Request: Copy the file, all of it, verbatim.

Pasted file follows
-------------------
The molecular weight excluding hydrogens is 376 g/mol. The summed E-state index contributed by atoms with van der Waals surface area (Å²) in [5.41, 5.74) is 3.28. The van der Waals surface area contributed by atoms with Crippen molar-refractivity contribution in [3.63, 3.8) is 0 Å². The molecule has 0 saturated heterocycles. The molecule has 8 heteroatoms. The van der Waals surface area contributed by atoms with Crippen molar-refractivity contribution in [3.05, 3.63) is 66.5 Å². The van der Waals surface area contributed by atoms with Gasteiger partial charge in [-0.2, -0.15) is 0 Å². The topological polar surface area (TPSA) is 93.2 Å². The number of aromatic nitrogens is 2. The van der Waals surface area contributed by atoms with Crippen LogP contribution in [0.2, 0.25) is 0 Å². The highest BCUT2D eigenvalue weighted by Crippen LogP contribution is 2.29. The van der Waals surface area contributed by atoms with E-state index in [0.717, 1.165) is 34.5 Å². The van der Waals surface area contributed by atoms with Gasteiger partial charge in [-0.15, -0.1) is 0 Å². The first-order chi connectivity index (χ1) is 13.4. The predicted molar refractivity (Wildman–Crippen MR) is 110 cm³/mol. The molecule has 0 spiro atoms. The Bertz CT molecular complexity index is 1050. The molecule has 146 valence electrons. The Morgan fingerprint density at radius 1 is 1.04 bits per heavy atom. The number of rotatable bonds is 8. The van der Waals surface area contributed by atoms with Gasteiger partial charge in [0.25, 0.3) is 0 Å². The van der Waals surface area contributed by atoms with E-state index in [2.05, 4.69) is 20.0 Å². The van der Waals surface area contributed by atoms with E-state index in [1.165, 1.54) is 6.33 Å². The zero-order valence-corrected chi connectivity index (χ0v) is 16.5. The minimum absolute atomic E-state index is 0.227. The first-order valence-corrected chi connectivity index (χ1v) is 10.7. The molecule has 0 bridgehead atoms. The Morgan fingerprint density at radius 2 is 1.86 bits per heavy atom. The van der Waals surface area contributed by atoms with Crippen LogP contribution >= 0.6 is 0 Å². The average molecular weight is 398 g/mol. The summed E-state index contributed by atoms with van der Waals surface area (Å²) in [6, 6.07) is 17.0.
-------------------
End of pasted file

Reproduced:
The molecular weight excluding hydrogens is 376 g/mol. The summed E-state index contributed by atoms with van der Waals surface area (Å²) in [5.41, 5.74) is 3.28. The van der Waals surface area contributed by atoms with Crippen molar-refractivity contribution in [3.63, 3.8) is 0 Å². The molecule has 0 saturated heterocycles. The molecule has 8 heteroatoms. The van der Waals surface area contributed by atoms with Crippen molar-refractivity contribution in [3.05, 3.63) is 66.5 Å². The van der Waals surface area contributed by atoms with Gasteiger partial charge in [-0.2, -0.15) is 0 Å². The topological polar surface area (TPSA) is 93.2 Å². The number of aromatic nitrogens is 2. The van der Waals surface area contributed by atoms with Crippen LogP contribution in [0.2, 0.25) is 0 Å². The highest BCUT2D eigenvalue weighted by Crippen LogP contribution is 2.29. The van der Waals surface area contributed by atoms with E-state index in [0.717, 1.165) is 34.5 Å². The van der Waals surface area contributed by atoms with Gasteiger partial charge in [-0.15, -0.1) is 0 Å². The first-order chi connectivity index (χ1) is 13.4. The predicted molar refractivity (Wildman–Crippen MR) is 110 cm³/mol. The molecule has 0 spiro atoms. The Bertz CT molecular complexity index is 1050. The molecule has 146 valence electrons. The Morgan fingerprint density at radius 1 is 1.04 bits per heavy atom. The number of rotatable bonds is 8. The van der Waals surface area contributed by atoms with Gasteiger partial charge in [0.25, 0.3) is 0 Å². The van der Waals surface area contributed by atoms with E-state index in [2.05, 4.69) is 20.0 Å². The van der Waals surface area contributed by atoms with E-state index in [1.165, 1.54) is 6.33 Å². The zero-order valence-corrected chi connectivity index (χ0v) is 16.5. The minimum absolute atomic E-state index is 0.227. The first-order valence-corrected chi connectivity index (χ1v) is 10.7. The molecule has 0 bridgehead atoms. The Morgan fingerprint density at radius 2 is 1.86 bits per heavy atom. The van der Waals surface area contributed by atoms with Crippen LogP contribution >= 0.6 is 0 Å². The average molecular weight is 398 g/mol. The summed E-state index contributed by atoms with van der Waals surface area (Å²) in [6, 6.07) is 17.0.